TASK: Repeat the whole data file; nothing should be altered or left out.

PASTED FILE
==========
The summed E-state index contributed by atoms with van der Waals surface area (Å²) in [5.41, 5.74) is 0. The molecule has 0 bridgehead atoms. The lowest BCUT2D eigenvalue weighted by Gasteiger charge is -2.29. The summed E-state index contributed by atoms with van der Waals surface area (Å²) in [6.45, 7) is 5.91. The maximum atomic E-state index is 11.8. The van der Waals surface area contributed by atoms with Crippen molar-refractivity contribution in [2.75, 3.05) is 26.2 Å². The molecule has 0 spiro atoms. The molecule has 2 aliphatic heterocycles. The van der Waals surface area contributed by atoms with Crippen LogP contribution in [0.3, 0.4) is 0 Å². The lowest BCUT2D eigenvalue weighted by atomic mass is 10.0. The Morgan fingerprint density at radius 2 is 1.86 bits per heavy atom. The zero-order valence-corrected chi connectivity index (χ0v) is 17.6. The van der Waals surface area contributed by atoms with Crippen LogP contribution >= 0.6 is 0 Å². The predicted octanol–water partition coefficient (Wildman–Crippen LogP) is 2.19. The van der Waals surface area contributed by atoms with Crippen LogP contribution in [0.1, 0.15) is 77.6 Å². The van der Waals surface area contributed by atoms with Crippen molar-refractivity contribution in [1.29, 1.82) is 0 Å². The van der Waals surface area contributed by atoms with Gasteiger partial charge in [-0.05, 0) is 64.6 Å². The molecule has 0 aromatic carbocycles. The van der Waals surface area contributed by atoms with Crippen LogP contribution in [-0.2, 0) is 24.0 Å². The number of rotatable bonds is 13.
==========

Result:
The summed E-state index contributed by atoms with van der Waals surface area (Å²) in [5.41, 5.74) is 0. The molecule has 0 bridgehead atoms. The lowest BCUT2D eigenvalue weighted by Gasteiger charge is -2.29. The summed E-state index contributed by atoms with van der Waals surface area (Å²) in [6.45, 7) is 5.91. The maximum atomic E-state index is 11.8. The van der Waals surface area contributed by atoms with Crippen molar-refractivity contribution in [2.75, 3.05) is 26.2 Å². The molecule has 0 spiro atoms. The molecule has 2 aliphatic heterocycles. The van der Waals surface area contributed by atoms with Crippen LogP contribution in [0.3, 0.4) is 0 Å². The lowest BCUT2D eigenvalue weighted by atomic mass is 10.0. The Morgan fingerprint density at radius 2 is 1.86 bits per heavy atom. The zero-order valence-corrected chi connectivity index (χ0v) is 17.6. The van der Waals surface area contributed by atoms with Crippen LogP contribution >= 0.6 is 0 Å². The predicted octanol–water partition coefficient (Wildman–Crippen LogP) is 2.19. The van der Waals surface area contributed by atoms with Crippen LogP contribution in [0.1, 0.15) is 77.6 Å². The van der Waals surface area contributed by atoms with Crippen molar-refractivity contribution in [1.29, 1.82) is 0 Å². The van der Waals surface area contributed by atoms with Gasteiger partial charge in [-0.05, 0) is 64.6 Å². The molecule has 0 aromatic carbocycles. The van der Waals surface area contributed by atoms with Crippen LogP contribution in [-0.2, 0) is 24.0 Å². The number of rotatable bonds is 13.